For several days, as they sorted out and packed their belongings, Charles toyed with the idea of moving to some place that neither of them had ever seen–California, say, or Canada–where they might both be rejuvenated in the bravery of starting a new life. But then, earlier Shepards had always been Long Island people, accustomed to grassy plains and potato farms and a wind smelling faintly of salt water, and so the more sensible thing was to go home. On the strength of his small but adequate retirement pension he bought a small but adequate brown frame house on the north shore, at the edge of the village of Cold Spring Harbor.
Before very long he was known around the village as a dignified, courteous man who always did his family’s grocery shopping, and took care of their laundry, because his wife was said to be an invalid. There were hesitant, groundless rumors that he’d been a hero in the war, or that he’d served with some other kind of brilliance; people might have been surprised to learn that he’d retired as a captain because his appearance and bearing were more in the style of a colonel: you could picture him taking salutes from a battalion or a whole regiment of men and sternly watching them pass in review. That impression might take on a faintly comic aspect sometimes, when you saw him wrestle and grapple on the street with grocery bags, or with laundry bags, his gray hair blown awry and his thick glasses beginning to slip down his nose; but nobody, even in the tavern, ever made jokes about him.
“I’m back, dear,” he called to Grace one afternoon, easing a great burden of groceries onto the kitchen table, and he continued talking to her in the same raised voice as he went about the business of putting things away where they belonged. “I think Evan’s been out there working on that engine for about ten hours straight,” he called. “I don’t know where he gets the energy. Or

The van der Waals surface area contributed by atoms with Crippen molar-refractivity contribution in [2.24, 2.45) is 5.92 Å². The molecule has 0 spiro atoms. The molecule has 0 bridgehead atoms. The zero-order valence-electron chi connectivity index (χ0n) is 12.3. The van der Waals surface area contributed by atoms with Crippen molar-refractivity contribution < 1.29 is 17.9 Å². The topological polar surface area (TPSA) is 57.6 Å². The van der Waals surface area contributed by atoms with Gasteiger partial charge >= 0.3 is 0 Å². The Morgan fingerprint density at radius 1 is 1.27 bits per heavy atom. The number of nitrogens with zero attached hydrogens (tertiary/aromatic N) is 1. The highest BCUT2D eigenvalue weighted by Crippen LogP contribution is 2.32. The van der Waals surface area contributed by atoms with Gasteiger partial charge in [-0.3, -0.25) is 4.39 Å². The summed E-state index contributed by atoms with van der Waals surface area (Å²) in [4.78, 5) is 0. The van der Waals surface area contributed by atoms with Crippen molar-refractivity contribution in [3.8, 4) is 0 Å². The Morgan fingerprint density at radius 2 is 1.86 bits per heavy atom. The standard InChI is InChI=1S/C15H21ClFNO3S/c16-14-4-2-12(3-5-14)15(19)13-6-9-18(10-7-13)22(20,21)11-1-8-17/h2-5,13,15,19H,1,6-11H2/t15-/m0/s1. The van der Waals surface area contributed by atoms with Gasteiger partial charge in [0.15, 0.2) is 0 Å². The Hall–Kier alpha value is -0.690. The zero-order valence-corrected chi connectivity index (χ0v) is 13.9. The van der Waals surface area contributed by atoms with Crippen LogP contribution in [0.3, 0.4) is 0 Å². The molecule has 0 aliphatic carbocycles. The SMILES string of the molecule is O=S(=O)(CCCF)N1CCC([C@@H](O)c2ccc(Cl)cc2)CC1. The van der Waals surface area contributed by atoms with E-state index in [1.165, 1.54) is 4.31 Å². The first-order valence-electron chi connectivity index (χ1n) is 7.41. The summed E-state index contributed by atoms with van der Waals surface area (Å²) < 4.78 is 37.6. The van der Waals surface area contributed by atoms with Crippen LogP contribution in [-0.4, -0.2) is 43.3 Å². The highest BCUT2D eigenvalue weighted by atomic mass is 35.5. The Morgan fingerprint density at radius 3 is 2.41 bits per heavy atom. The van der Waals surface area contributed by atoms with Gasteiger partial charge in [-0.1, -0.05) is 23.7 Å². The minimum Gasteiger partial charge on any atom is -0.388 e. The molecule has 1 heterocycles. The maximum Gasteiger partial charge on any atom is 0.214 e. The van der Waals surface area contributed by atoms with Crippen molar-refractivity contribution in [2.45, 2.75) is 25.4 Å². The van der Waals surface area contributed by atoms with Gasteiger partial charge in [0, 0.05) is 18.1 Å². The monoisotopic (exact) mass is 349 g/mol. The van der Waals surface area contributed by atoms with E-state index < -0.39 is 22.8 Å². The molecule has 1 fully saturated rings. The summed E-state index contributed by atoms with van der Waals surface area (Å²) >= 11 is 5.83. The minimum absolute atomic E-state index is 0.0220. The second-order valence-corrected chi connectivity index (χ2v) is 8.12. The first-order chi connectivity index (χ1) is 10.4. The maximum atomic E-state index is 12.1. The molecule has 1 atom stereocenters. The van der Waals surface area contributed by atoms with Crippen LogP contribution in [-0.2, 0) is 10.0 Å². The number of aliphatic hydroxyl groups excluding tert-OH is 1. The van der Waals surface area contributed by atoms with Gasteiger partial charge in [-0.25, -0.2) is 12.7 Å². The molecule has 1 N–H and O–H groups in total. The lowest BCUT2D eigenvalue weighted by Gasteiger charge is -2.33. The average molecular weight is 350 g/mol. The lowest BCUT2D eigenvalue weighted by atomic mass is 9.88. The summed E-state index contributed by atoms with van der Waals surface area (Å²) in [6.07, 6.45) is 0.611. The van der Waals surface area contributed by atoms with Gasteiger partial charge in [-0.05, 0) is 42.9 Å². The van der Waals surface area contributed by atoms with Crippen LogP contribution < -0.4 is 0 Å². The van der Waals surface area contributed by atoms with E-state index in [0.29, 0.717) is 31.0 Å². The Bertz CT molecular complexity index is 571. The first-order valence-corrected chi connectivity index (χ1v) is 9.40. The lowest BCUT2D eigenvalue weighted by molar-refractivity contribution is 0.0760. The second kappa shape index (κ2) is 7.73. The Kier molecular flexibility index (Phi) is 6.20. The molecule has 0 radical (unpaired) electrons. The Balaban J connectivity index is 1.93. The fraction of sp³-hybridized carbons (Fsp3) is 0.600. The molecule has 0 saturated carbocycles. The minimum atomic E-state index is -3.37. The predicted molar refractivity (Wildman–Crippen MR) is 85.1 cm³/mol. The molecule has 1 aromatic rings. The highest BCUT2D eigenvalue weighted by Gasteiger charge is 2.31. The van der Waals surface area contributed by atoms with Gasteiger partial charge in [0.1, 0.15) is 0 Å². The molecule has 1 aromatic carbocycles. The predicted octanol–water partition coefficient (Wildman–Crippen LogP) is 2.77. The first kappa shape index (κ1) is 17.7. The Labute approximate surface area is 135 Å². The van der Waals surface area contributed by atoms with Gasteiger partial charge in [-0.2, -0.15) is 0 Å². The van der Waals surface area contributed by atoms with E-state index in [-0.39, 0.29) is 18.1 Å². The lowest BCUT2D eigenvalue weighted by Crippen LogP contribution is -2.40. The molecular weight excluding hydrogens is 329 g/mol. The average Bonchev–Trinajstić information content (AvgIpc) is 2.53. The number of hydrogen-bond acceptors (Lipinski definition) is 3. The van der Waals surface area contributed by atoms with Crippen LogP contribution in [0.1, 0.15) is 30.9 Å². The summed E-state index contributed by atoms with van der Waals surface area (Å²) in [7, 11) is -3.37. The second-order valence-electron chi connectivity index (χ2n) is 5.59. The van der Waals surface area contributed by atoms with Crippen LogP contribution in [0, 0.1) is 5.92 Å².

When he’d finished with the groceries he broke out some ice and fixed two drinks of bourbon and water, one with a double shot of whiskey. He carried them into the living room and out onto a heavily shaded sun porch, where Grace reclined on a chaise longue, and he carefully put the one with the double bourbon into her waiting, reaching hand.
“Isn’t it remarkable how a boy can change? Just in a few months’ time?” he asked her as he sat with his own drink on a straight chair, close beside her. The day had been tiring but he could rest for half an hour now, until it was time to get dinner started.
At certain moments, if the light and the alcohol worked to her advantage, Grace could still be the prettiest girl at the officers’ club dance. Charles had learned to wait for those moments with a lover’s patience, and to cherish them when they came, but they’d grown increasingly rare. Most of the time–this afternoon, for example–he found he would rather not look at her at all because she would only look ruined: heavy, dissatisfied, apparently grieving in silence for the loss of herself.